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How Important Is the Table, Really?
Don't overlook its role in improving surgical access.
Ramon Berguer
Publish Date: February 21, 2014
table setup aligned with surgeon comfort CENTER OF THE ACTION The table's setup should align with surgeon comfort and optimal abdominal access.

The surgical site is marked. The patient's been draped. The time out has been performed. Has anyone checked if the patient's position and the table's setup will give the surgeon the access he needs and the comfort he deserves? Both are critical but often overlooked factors in the successful outcomes of laparoscopic cases.

Helpful force
Obviously, properly positioning the patient addresses a number of safety issues, but from the surgeons' perspectives, it's important that patients are placed in ways that let them easily reach all areas of the abdomen.

Gravity plays a part in this effort. During laparoscopy cases, surgeons rely on its force to retract the mobile structures of the abdomen: the stomach or large and small bowel, for example, which is difficult if not impossible to retract by conventional means. A table that's easily maneuverable — tilted to the side or into Trendelenburg and reverse Trendelenburg positions — lets gravity do its thing and improves a surgeon's access to targeted anatomy.

However, standard OR tables are limited in their laparoscopic-friendly maneuverability. They tend to be heavy and slow, with limited movement and versatility. Patients are put in stirrups for several lower abdomen procedures, which can further hamper movement of the table. There's more trouble if you can't position table surfaces low enough to give surgeons comfortable access to the abdominal cavity. In my opinion, widespread improvements in laparoscopic table design need to match the advancements made in fracture table design for orthopedics. A similar user-friendly focus has yet to be applied to general surgery tables, but it would be most welcome.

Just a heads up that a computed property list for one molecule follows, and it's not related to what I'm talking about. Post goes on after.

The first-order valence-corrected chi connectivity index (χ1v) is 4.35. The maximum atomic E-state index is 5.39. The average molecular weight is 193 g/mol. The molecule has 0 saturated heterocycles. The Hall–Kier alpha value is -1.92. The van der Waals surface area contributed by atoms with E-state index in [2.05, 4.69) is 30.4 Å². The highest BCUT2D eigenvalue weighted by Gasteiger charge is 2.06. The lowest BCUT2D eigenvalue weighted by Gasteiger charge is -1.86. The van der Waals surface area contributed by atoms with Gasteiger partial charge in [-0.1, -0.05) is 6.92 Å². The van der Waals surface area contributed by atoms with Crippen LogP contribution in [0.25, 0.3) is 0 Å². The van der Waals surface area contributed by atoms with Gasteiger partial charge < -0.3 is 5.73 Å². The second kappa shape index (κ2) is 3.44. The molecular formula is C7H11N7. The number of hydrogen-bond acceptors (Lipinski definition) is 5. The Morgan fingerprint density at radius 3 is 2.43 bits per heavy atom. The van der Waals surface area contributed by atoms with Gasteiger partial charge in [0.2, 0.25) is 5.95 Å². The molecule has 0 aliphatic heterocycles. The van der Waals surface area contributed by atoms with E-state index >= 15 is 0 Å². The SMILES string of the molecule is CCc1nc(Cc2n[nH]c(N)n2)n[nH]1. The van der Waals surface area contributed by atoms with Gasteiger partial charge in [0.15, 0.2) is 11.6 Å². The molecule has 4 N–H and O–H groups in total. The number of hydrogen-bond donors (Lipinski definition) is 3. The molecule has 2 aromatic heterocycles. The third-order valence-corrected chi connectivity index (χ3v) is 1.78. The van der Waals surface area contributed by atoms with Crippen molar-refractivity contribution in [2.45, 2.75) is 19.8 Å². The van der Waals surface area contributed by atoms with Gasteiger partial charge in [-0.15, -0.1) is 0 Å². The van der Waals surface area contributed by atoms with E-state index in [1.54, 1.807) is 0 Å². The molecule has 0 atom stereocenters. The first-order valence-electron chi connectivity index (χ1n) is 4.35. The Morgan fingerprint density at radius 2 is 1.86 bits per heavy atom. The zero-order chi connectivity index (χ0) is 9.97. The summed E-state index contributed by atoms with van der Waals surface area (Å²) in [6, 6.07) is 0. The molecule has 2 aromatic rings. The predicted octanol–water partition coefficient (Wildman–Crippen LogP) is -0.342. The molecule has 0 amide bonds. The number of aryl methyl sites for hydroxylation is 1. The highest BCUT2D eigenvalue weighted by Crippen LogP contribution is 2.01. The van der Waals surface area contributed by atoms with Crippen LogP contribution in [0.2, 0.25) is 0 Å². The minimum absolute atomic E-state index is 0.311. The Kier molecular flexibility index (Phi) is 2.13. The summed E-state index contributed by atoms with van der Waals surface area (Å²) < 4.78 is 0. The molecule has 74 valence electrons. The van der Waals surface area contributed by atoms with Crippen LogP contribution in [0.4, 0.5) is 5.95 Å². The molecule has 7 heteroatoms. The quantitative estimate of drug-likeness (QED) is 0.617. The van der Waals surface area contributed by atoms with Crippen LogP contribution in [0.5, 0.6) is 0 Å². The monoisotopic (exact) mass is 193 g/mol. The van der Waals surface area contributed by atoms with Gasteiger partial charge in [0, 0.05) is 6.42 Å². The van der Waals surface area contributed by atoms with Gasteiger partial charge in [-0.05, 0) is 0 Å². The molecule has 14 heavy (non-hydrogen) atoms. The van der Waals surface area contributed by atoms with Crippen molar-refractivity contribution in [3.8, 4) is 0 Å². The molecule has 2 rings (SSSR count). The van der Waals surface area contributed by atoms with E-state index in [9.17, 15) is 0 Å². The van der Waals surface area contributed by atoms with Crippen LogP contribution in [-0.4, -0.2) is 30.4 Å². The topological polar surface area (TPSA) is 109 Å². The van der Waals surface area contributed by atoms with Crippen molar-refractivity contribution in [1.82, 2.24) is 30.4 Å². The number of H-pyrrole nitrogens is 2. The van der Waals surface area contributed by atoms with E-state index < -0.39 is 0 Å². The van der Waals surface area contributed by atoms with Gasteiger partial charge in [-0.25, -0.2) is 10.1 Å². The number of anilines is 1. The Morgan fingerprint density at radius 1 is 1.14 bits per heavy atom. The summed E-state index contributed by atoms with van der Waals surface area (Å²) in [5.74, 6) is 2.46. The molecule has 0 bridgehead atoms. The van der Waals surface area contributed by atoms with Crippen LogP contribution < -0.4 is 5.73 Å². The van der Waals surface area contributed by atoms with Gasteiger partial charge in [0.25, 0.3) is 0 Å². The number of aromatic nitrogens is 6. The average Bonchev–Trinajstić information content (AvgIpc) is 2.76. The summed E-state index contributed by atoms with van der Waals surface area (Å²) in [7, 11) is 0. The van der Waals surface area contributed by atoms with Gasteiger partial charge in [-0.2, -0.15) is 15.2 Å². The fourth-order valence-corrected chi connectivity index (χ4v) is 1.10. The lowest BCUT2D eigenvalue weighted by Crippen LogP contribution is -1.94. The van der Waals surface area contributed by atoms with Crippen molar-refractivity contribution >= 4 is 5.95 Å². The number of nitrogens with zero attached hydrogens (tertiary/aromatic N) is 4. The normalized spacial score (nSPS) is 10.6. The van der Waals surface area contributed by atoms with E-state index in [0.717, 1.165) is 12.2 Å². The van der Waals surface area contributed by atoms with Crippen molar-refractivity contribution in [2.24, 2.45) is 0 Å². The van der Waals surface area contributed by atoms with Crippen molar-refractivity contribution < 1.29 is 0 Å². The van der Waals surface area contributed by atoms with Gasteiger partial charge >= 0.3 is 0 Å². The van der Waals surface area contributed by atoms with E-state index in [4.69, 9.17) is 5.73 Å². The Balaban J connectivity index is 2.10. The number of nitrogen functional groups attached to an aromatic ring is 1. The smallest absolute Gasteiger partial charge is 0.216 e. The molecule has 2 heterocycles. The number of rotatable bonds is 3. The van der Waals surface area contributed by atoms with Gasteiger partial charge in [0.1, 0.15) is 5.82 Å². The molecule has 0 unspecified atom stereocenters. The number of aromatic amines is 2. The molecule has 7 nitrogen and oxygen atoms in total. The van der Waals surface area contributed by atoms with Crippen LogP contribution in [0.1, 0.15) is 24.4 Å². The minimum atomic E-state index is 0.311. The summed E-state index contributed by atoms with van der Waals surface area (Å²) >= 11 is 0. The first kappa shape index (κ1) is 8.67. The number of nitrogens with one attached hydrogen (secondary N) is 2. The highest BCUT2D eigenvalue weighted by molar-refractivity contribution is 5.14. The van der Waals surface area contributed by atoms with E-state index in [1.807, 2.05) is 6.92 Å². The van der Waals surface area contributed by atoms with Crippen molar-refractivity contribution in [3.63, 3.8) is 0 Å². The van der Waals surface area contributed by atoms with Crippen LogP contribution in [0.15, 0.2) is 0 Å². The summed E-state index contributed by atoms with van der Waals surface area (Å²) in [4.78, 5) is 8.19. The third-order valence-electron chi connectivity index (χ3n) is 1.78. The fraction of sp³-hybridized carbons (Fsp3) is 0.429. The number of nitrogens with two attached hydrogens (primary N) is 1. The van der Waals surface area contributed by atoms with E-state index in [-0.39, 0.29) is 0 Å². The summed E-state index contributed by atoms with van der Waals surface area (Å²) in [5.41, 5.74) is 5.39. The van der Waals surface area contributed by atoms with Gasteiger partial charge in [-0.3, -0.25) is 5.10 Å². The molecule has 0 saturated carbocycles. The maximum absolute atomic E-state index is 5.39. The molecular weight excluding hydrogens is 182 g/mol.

Protect the patient
Managing the table, patient positioning, table attachments, lifts and instrument aids are critical at the start of the procedure in order to perform procedures effectively. Why not discuss these things during pre-op huddles or perhaps even the pre-procedure time out?

The entire surgical team is responsible for ensuring patients remain secure and safe when adjusting the table mid-procedure. The anesthesiologist typically is the one who pushes the directional buttons while watching that Mayo stands or side tables don't interfere, and alerts the OR staff that the table is moving and in which direction it's being adjusted. It's also critical for surgeons, anesthesia providers, nurses and techs to communicate about any patient movement that may occur — an extremity potentially slipping off an armboard or stirrup — when the surgical surface is adjusted to avoid unintended injury to the patient.

Be sure the surgical team has access to proper and effective patient positioning aids. I've started using newly designed stirrups that are more easily adjustable, both vertically and laterally, with good fixation and ease of adjustment, which is especially important in laparoscopy where surgeons are constantly shifting positions throughout procedures — from between patients' legs to either side of the table — to improve access to the abdominal cavity.

Use patient stabilizers, including straps on the legs of patients placed in the lithotomy position, and foot plates and shoulder pads on patients in the Trendelenburg and reverse Trendelenburg positions. Patients can shift significantly on the table if they're not properly supported in those 2 directions. Also be aware that patients in deep reverse Trandelenburg have diminished venous return from the lower extremities, so it's important to have sequential compression devices working on their legs during these situations.